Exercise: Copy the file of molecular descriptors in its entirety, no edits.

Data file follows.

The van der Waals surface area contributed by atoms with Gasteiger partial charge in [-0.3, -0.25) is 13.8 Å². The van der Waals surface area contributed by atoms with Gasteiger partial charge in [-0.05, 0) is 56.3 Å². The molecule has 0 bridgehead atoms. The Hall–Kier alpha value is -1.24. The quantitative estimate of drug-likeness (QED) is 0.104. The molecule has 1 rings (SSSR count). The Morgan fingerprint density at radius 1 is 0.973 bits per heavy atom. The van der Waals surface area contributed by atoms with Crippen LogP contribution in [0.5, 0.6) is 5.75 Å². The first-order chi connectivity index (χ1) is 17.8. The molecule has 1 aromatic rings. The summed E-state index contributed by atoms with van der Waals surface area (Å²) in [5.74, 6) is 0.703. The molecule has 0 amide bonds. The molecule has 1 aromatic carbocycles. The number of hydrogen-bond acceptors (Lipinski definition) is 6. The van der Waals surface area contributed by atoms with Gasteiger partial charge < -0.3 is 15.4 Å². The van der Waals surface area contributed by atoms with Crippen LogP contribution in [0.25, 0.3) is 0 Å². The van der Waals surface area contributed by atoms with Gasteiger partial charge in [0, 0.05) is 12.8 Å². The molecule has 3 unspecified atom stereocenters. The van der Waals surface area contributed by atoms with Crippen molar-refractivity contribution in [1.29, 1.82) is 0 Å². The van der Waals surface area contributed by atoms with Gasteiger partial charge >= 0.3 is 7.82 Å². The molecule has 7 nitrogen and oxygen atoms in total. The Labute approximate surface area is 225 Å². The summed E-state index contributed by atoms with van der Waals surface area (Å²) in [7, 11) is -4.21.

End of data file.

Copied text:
The van der Waals surface area contributed by atoms with Gasteiger partial charge in [-0.3, -0.25) is 13.8 Å². The van der Waals surface area contributed by atoms with Gasteiger partial charge in [-0.05, 0) is 56.3 Å². The molecule has 0 bridgehead atoms. The Hall–Kier alpha value is -1.24. The quantitative estimate of drug-likeness (QED) is 0.104. The molecule has 1 rings (SSSR count). The Morgan fingerprint density at radius 1 is 0.973 bits per heavy atom. The van der Waals surface area contributed by atoms with Crippen LogP contribution in [0.5, 0.6) is 5.75 Å². The first-order chi connectivity index (χ1) is 17.8. The molecule has 1 aromatic rings. The summed E-state index contributed by atoms with van der Waals surface area (Å²) in [5.74, 6) is 0.703. The molecule has 0 amide bonds. The molecule has 1 aromatic carbocycles. The number of hydrogen-bond acceptors (Lipinski definition) is 6. The van der Waals surface area contributed by atoms with Gasteiger partial charge < -0.3 is 15.4 Å². The van der Waals surface area contributed by atoms with Crippen LogP contribution in [0.25, 0.3) is 0 Å². The van der Waals surface area contributed by atoms with Gasteiger partial charge in [0, 0.05) is 12.8 Å². The molecule has 3 unspecified atom stereocenters. The van der Waals surface area contributed by atoms with Crippen molar-refractivity contribution in [1.29, 1.82) is 0 Å². The van der Waals surface area contributed by atoms with Gasteiger partial charge >= 0.3 is 7.82 Å². The molecule has 7 nitrogen and oxygen atoms in total. The Labute approximate surface area is 225 Å². The summed E-state index contributed by atoms with van der Waals surface area (Å²) in [7, 11) is -4.21.